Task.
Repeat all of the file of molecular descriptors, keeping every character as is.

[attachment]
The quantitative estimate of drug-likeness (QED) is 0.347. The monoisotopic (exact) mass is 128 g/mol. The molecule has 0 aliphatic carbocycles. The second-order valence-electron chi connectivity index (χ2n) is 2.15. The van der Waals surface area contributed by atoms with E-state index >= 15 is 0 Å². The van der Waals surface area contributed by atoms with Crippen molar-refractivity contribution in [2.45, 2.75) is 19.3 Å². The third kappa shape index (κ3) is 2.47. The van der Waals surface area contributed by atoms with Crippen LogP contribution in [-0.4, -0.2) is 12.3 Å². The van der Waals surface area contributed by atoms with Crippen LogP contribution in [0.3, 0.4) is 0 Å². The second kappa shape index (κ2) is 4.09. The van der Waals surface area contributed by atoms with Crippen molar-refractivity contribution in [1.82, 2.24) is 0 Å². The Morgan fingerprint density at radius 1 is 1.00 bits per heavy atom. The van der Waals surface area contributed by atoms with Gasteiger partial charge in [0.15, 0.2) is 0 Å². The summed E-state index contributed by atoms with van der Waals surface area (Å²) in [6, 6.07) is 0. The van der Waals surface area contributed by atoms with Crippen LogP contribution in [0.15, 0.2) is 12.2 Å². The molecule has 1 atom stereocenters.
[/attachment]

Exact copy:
The quantitative estimate of drug-likeness (QED) is 0.347. The monoisotopic (exact) mass is 128 g/mol. The molecule has 0 aliphatic carbocycles. The second-order valence-electron chi connectivity index (χ2n) is 2.15. The van der Waals surface area contributed by atoms with E-state index >= 15 is 0 Å². The van der Waals surface area contributed by atoms with Crippen molar-refractivity contribution in [2.45, 2.75) is 19.3 Å². The third kappa shape index (κ3) is 2.47. The van der Waals surface area contributed by atoms with Crippen LogP contribution in [-0.4, -0.2) is 12.3 Å². The van der Waals surface area contributed by atoms with Crippen LogP contribution in [0.3, 0.4) is 0 Å². The second kappa shape index (κ2) is 4.09. The van der Waals surface area contributed by atoms with Crippen molar-refractivity contribution in [1.82, 2.24) is 0 Å². The Morgan fingerprint density at radius 1 is 1.00 bits per heavy atom. The van der Waals surface area contributed by atoms with Gasteiger partial charge in [0.15, 0.2) is 0 Å². The summed E-state index contributed by atoms with van der Waals surface area (Å²) in [6, 6.07) is 0. The van der Waals surface area contributed by atoms with Crippen LogP contribution in [0.15, 0.2) is 12.2 Å². The molecule has 1 atom stereocenters.